With the upcoming F56, however, that’s where the game will change. Many MF readers have lamented the Cooper S and its only marginal boost in power (+5 hp and +16 ft-lbs of torque), despite the extra displacement of the new 2.0L engine. The key term that’s been thrown around by both us and MINI/BMW is “headroom” — that idea that an otherwise unstressed 2.0L engine can, unlike the stock Prince, easily get more power from both the aftermarket and JCW. Not only is that headroom likely, it should be much more straightforward and most importantly, inexpensive. So why not just make the Cooper S a power monster? Read on.

Fuel Economy and the MINI brand positioning
While Puegeot brags 37.3 mpg (US) for the RCZ R, that’s on the European testing, which is, frankly, smarter than the way the EPA rates cars in America. So while that figure is completely plausible, the same car would likely receive a much lower MPG rating on its actual US Monroney sticker in the USA. So would an equally powerful R56 MINI running the Prince engine. For a brand that’s known for high MPG, getting just average fuel economy would likely hurt the brand’s positioning in the marketplace — even on a more performance-oriented version such as this theoretical super JCW. The lower efficiency rating in conjunction with the high price point becomes a confluence of factors that make it really hard to sell this kind of car in any profitable volume, no matter how much fun it was.

Back to that unstressed 2.0L we’ll find in the F56. Having that extra headroom in the engine will likely mean a significant bump in efficiency for the mamma bear motor. That efficiency can be used in a couple of ways. Either for horsepower or for miles per gallon. Through changes in boost and variable valve timing, the possibilities are very interesting. For all we know, the new JCW power plants will turn the current “overboost” up to 11 — making medium range power and good efficiency for tooling around, but then spooling up some extra boost when you punch it. Granted, that’s entirely speculation on my part, but this is the kind of potential a much more high-tech engine can bring.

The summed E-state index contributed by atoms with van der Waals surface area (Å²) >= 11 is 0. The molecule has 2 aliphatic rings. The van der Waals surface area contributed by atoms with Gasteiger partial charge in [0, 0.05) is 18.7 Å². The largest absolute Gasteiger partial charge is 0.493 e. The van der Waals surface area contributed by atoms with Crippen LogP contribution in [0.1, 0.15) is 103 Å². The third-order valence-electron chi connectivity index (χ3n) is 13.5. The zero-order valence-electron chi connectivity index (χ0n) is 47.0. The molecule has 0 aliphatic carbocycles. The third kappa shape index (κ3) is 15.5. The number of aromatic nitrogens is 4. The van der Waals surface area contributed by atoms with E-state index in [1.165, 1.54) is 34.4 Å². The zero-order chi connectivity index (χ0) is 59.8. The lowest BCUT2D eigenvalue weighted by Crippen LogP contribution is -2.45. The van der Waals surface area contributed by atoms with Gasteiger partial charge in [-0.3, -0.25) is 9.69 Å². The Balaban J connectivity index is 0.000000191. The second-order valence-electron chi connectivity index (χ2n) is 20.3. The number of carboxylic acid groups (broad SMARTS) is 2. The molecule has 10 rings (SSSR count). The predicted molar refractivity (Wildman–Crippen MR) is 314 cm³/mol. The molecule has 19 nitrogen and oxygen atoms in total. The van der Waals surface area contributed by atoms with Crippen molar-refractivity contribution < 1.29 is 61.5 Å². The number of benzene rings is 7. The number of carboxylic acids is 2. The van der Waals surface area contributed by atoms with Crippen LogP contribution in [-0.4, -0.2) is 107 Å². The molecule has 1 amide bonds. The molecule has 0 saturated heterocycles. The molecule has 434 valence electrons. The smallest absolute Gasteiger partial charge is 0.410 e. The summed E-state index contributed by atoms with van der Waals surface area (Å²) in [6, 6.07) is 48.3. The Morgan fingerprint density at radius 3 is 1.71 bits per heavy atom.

Putting that power to use
The Peugeot RCZ R, like the MINI, is still a front-wheel-drive car, which means that putting those 270 or so horsepower to good use is actually a challenging feat. They do it by fitting the transmission with the same rather clever front differential as the high output Ford Focus. Could MINI do something like this? Of course. Like everything else, however, it’s a matter of cost and profit. It’s no doubt part of that $13,000 premium this car garners over the current JCW hatch. Where MINI fans can take hope is that MINI has all but outright admitted that all-wheel-drive will be available on the F56. At this point we’ll be shocked if we don’t see it. What does that mean? That means being able to put higher horsepower numbers to use.

So what now? What’s the future of horsepower in MINIs
It’s safe to say that MINI will never be a high-horsepower brand. That’s an arms race their not interested in running, and for good reason. Absolute horsepower has never been part of MINI’s brand value. It’s always been about doing more with less. It’s been about driving circles around cars with two-to-three times the horsepower. MINI will never be about maximizing horsepower-for-dollar either. MINI has been, and will remain, about a package experience. It’s going to go well, stop well, handle amazing and most of all, feel like a lot of fun. That’s something you’ll never be able to read off the spec sheet. In the end, it’s that feeling behind the wheel that makes us MINI fans. No matter how much power we find in the new JCW MINI, it’ll still be about that total performance and premium package. What will that look like? How much power will it make? We’re excited to find out.